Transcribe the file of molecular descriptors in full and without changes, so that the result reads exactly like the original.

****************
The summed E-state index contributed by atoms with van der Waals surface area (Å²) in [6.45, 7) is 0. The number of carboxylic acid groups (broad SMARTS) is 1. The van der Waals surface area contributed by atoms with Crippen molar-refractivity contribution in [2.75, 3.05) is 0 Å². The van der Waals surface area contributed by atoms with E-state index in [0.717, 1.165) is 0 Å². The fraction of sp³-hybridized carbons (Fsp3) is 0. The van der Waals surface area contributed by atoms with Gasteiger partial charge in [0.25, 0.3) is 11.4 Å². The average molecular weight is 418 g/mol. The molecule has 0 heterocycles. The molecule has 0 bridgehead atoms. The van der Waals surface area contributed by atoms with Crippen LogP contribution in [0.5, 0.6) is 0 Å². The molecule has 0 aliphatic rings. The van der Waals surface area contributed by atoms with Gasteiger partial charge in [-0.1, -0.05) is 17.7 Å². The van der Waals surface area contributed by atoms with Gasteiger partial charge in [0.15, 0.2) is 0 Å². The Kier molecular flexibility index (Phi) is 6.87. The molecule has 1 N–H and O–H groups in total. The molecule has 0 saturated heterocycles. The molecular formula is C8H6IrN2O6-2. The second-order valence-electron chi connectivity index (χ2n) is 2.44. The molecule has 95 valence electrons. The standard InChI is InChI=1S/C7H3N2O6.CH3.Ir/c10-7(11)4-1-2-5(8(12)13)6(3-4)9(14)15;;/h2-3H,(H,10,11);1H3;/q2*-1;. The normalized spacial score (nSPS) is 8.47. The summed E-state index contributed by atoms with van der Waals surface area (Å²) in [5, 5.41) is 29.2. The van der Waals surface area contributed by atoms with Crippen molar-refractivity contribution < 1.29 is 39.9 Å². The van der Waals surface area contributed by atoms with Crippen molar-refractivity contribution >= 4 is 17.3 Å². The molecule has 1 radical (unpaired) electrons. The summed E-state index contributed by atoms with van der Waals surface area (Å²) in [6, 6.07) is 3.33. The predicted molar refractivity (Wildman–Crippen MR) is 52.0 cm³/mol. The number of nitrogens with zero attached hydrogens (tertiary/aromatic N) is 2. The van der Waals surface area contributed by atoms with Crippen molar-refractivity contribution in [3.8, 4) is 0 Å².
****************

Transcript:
The summed E-state index contributed by atoms with van der Waals surface area (Å²) in [6.45, 7) is 0. The number of carboxylic acid groups (broad SMARTS) is 1. The van der Waals surface area contributed by atoms with Crippen molar-refractivity contribution in [2.75, 3.05) is 0 Å². The van der Waals surface area contributed by atoms with E-state index in [0.717, 1.165) is 0 Å². The fraction of sp³-hybridized carbons (Fsp3) is 0. The van der Waals surface area contributed by atoms with Gasteiger partial charge in [0.25, 0.3) is 11.4 Å². The average molecular weight is 418 g/mol. The molecule has 0 heterocycles. The molecule has 0 bridgehead atoms. The van der Waals surface area contributed by atoms with Crippen LogP contribution in [0.5, 0.6) is 0 Å². The molecule has 0 aliphatic rings. The van der Waals surface area contributed by atoms with Gasteiger partial charge in [-0.1, -0.05) is 17.7 Å². The van der Waals surface area contributed by atoms with Gasteiger partial charge in [0.15, 0.2) is 0 Å². The Kier molecular flexibility index (Phi) is 6.87. The molecule has 1 N–H and O–H groups in total. The molecule has 0 saturated heterocycles. The molecular formula is C8H6IrN2O6-2. The second-order valence-electron chi connectivity index (χ2n) is 2.44. The molecule has 95 valence electrons. The standard InChI is InChI=1S/C7H3N2O6.CH3.Ir/c10-7(11)4-1-2-5(8(12)13)6(3-4)9(14)15;;/h2-3H,(H,10,11);1H3;/q2*-1;. The normalized spacial score (nSPS) is 8.47. The summed E-state index contributed by atoms with van der Waals surface area (Å²) in [5, 5.41) is 29.2. The van der Waals surface area contributed by atoms with Crippen molar-refractivity contribution < 1.29 is 39.9 Å². The van der Waals surface area contributed by atoms with Crippen molar-refractivity contribution >= 4 is 17.3 Å². The molecule has 1 radical (unpaired) electrons. The summed E-state index contributed by atoms with van der Waals surface area (Å²) in [6, 6.07) is 3.33. The predicted molar refractivity (Wildman–Crippen MR) is 52.0 cm³/mol. The number of nitrogens with zero attached hydrogens (tertiary/aromatic N) is 2. The van der Waals surface area contributed by atoms with Crippen molar-refractivity contribution in [3.8, 4) is 0 Å².